Welcome by Dominique Lison, President of the EUROTOX 2018 congress, Belgium
La Framboise frivole – musical entertainment
Opening of the congress by Mumtaz Işcan, President of EUROTOX, Turkey
EUROTOX Merit Award chaired by Mumtaz Işcan, President of EUROTOX, Turkey
Consumer toxicology: Natural is good, synthetic is bad (#120)
1 ETH Zurich, Institute for Environmental Decisions, Zurich, Switzerland
It has been suggested that people rely on two different cognitive systems when making decisions, namely the experiential and the analytic systems. The analytic system is slow and requires elaborated processing of information, whereas the experiential system allows people to make quick decisions. Toxicologists use their analytic system in order to conduct risk assessments. However, as lay toxicologists, consumers instead rely on simple heuristics. In daily life, heuristics often result in good or at least acceptable decisions. Yet, when it comes to toxicological questions, the use of heuristics may lead to biased decisions. One simple heuristic known to cause biased decisions is the naturalness heuristic. Based on this heuristic, people assume that they need to be less concerned about natural hazards than human-made hazards, while natural products are considered to be healthier when compared with synthetic products. Based on various experiments, I will demonstrate how lay toxicologists arrive at incorrect conclusions due to relying on such simple heuristics. I will also show how such heuristics result in different risk perceptions on the part of experts and laypeople. The findings presented in my talk may help to better explain why experts and laypeople often differ in their assessments of food hazards. Finally, I will present the results of an experimental study that showed how the sensory perception of a substance that laypeople rarely perceive to be toxic (i.e., wine) can easily be influenced by the provision of information.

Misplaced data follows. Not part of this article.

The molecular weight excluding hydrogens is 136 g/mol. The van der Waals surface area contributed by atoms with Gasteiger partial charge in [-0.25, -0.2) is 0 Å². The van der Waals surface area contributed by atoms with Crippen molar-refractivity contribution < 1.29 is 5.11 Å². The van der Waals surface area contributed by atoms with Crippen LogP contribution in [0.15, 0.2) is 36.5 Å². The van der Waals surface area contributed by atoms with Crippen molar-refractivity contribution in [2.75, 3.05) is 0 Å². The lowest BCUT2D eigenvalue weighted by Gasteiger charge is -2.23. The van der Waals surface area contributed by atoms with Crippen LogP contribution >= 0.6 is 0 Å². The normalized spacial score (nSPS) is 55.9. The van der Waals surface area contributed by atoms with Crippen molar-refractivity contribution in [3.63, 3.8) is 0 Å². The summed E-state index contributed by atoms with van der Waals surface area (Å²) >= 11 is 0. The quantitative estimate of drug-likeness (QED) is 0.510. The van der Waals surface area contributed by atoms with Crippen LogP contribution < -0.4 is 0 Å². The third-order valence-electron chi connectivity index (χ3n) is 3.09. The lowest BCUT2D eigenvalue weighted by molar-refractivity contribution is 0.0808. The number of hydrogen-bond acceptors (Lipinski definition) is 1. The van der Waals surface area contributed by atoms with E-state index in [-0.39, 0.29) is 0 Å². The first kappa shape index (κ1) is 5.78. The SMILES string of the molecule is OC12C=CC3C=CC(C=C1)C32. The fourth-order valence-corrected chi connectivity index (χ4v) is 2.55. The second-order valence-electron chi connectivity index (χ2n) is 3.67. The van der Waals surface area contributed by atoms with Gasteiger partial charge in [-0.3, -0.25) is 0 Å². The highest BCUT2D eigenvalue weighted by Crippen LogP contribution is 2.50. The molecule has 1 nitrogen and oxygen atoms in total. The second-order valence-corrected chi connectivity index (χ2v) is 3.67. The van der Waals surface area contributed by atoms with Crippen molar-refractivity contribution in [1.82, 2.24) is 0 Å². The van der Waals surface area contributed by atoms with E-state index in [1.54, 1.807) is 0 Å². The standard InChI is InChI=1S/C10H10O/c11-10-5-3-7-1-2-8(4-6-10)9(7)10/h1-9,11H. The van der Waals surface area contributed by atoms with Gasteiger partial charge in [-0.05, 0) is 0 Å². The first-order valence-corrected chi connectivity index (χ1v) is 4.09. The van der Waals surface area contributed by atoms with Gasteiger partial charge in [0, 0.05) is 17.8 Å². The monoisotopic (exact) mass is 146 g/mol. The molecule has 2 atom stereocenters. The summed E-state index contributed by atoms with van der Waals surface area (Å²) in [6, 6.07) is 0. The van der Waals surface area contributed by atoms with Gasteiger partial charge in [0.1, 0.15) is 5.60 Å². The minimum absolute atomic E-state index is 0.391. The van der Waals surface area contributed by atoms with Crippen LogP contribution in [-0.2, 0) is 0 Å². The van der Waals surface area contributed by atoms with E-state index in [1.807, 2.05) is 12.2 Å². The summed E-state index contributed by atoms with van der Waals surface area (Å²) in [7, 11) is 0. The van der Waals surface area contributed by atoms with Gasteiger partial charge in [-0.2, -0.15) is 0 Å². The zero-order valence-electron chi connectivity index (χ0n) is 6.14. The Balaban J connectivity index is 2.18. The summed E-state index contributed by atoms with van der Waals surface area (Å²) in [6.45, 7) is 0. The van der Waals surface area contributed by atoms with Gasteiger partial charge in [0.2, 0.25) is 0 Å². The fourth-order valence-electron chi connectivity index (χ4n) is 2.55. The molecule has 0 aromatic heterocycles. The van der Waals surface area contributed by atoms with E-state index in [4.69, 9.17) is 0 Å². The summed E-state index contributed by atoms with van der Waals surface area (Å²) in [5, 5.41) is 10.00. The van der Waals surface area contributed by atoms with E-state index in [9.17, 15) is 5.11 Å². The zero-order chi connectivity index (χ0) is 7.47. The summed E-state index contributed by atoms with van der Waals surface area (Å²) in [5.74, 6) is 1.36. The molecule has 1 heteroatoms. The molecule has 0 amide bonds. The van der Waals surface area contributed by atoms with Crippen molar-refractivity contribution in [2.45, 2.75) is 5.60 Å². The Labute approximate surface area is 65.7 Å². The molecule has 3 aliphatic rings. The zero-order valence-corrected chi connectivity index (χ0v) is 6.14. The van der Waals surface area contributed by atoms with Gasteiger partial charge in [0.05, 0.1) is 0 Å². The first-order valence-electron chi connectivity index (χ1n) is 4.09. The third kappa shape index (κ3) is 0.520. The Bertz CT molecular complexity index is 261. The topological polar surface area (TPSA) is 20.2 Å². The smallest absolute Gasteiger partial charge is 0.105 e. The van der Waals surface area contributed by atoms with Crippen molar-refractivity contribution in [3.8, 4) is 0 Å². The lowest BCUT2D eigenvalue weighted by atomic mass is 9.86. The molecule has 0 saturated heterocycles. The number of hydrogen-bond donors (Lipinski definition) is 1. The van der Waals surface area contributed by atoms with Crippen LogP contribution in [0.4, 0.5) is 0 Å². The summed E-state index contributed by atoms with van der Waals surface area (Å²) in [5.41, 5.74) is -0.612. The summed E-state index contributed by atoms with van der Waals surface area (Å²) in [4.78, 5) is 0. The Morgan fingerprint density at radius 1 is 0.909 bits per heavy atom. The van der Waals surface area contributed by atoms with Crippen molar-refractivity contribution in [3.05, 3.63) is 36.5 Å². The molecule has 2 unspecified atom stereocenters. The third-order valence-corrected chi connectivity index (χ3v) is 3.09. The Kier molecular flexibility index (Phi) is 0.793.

Keywords: Risk perception, Heuristics, Naturalness, Lay people